The Best Homeowners Insurance in North Carolina for 2021

If you live along the coast, prepare to pay a lot more for coverage.
Doug SiborAug 12, 2021

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North Carolina sees more hurricane landfalls than most U.S. states, which means the state’s homeowners — especially along the coast and Outer Banks — tend to pay more for insurance.

A NerdWallet analysis of 12 insurance companies in the state found homeowners in North Carolina pay an average of $1,812 per year for home insurance; that's over $200 above the national average of $1,585. Keep in mind, however, that these rates are estimates and depend on many different factors, so yours may vary.

Best homeowners insurance companies in North Carolina

Several of NerdWallet's Best Home Insurance Companies of 2021 offer policies in North Carolina. Here they are, along with their average annual premiums:

Company

NerdWallet rating

Average annual premium

Nationwide

5.0

NerdWallet rating 

$1,906.

State Farm

4.5

NerdWallet rating 

$1,487.

USAA*

4.5

NerdWallet rating 

$1,579.

*USAA is available only to active military, veterans and their families.

You can customize your homeowners policy with numerous add-ons from these companies, but below are the types of coverage that generally come standard:

Type of coverage

What it does

Dwelling

Pays to repair or rebuild the structure of your home.

Other structures

Covers damage to unattached structures such as a shed or fence.

Personal property

Pays to repair or replace personal belongings such as furniture or clothing.

Additional living expenses

Pays for hotel stays, restaurant meals or other expenses if you have to live elsewhere while your home undergoes covered repairs.

Liability

Covers legal expenses and damages if you're responsible for injuries to other people or their property.

Medical payments

Covers injuries to guests in your home, regardless of fault.

Here's a little bit more about each company and the extras each offers.

Nationwide

Nationwide includes ordinance or law coverage as part of its standard homeowners insurance policy. That means if you need to bring your home up to current building codes as part of a claim, Nationwide pays some or all of the costs. Nationwide also covers up to $500 in unauthorized credit or debit charges as part of its standard policy.

State Farm

State Farm's standard "increased dwelling limit" coverage may appeal to homeowners because of the financial cushion it provides if you need to rebuild your home. As long as the home is insured for the amount State Farm estimates it will cost to replace it, State Farm provides up to an additional 20% of that amount should costs go up while rebuilding.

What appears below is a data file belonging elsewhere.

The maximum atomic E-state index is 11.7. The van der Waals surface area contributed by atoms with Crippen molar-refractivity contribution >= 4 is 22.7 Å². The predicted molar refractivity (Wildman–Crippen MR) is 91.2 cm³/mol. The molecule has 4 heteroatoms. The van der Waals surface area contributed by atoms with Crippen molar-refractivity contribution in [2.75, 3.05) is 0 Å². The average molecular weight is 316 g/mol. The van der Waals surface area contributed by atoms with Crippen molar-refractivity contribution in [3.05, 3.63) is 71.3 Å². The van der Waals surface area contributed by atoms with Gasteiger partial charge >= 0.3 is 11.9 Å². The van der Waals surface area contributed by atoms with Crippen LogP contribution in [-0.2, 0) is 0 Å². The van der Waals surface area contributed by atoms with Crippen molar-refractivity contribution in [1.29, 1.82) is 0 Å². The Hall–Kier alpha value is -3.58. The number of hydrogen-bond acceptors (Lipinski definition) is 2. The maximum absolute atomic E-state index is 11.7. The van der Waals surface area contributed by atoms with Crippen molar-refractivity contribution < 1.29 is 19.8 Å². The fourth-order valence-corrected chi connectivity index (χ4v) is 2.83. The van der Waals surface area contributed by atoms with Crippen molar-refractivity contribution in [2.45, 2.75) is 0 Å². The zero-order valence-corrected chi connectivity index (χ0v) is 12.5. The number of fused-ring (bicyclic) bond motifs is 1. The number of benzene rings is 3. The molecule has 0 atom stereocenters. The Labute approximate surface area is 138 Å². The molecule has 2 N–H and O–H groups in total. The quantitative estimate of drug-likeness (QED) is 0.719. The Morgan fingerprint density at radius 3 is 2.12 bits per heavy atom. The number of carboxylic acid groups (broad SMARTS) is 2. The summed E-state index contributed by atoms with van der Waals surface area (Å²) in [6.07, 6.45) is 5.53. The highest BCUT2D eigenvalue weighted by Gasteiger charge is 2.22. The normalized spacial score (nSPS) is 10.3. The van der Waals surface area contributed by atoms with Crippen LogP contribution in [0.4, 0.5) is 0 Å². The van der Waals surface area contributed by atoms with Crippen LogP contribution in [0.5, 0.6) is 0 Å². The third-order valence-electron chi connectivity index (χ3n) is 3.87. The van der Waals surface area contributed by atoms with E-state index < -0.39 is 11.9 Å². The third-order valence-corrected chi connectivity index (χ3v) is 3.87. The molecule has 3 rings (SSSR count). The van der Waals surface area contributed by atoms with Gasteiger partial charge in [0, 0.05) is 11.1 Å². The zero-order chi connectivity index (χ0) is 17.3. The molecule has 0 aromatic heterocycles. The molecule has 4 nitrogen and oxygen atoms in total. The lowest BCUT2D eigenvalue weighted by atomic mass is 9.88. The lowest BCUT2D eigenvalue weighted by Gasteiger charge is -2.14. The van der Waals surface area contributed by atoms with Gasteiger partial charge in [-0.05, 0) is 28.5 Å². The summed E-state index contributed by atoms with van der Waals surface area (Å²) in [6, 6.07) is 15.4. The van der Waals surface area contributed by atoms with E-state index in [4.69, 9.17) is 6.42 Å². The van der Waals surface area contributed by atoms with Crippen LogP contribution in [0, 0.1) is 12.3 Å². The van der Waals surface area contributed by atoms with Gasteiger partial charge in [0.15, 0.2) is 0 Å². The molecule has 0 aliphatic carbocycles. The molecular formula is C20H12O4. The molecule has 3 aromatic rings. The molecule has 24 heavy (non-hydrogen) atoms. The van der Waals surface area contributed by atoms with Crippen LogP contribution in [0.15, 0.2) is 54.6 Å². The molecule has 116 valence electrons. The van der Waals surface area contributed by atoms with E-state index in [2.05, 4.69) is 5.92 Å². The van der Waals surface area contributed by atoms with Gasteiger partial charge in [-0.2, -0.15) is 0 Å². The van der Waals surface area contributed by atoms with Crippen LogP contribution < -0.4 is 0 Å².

USAA

If you're an active military member or a veteran, or are a family member of one, USAA offers several benefits that normally cost extra from other insurers. Identity theft coverage and replacement cost for damaged or stolen personal items are just two of the benefits available to policyholders in most states.

Cheapest homeowners insurance rates in North Carolina

NerdWallet looked at the rates from each insurer in all 856 ZIP codes in North Carolina to find the lowest home insurance premiums in the state. We found a statewide average annual premium of $1,812, but your rate may vary depending on where you live. The difference between the cheapest and most expensive rates in North Carolina was over $5,000 per year, with many of the higher premiums coming from the coast.

Here are the five cheapest homeowners insurance rates in North Carolina:

Company

Average annual premium

North Carolina Farm Bureau

$1,310.

Lititz Mutual

$1,407.

Lighthouse Insurance

$1,443.

State Farm

$1,487.

Heritage

$1,507.

And here's a look at all the available rates:

What to know about homeowners insurance in North Carolina

Here are a few things to keep in mind as you evaluate your options for home insurance in North Carolina:

  • You may need separate coverage for any wind damage. Homeowners insurance typically covers damage caused by wind, but in North Carolina you may pay a separate insurance deductible for any wind or hail damage. Depending on where you live, your insurer may decline to provide windstorm coverage as part of your homeowners insurance policy. Should that happen, you can purchase separate windstorm insurance, or if you're rejected by a private insurer, you can usually get coverage from the North Carolina Insurance Underwriting Association.

  • You should consider flood insurance. The National Flood Insurance Program has paid North Carolinians over $600 million to repair and rebuild their homes as a result of the devastation from 2018's Hurricane Florence. Flood damage is not typically covered by homeowners insurance, so you'll likely need a separate flood insurance policy. This is an especially good idea if you live along the coast or in an area prone to flooding.

  • Your rate will vary depending on where you live. North Carolina homeowners insurance tends to be much more expensive along the coast than it does as you move inland. To see the average rate where you live, here's a look at the county-by-county breakdown:

Methodology

NerdWallet averaged rates for 40-year-old men and women from a variety of insurance companies in every ZIP code across the state. Sample homeowners were nonsmokers with good credit living in a single-family, two-story home built in 1983. They had a $1,000 deductible and the following coverage limits:

  • $300,000 in dwelling coverage.

  • $30,000 in other structures coverage.

  • $150,000 in personal property coverage.

  • $60,000 in loss of use coverage.

  • $300,000 in liability coverage.

These are sample rates generated through Quadrant Information Services. Your own rates will be different.

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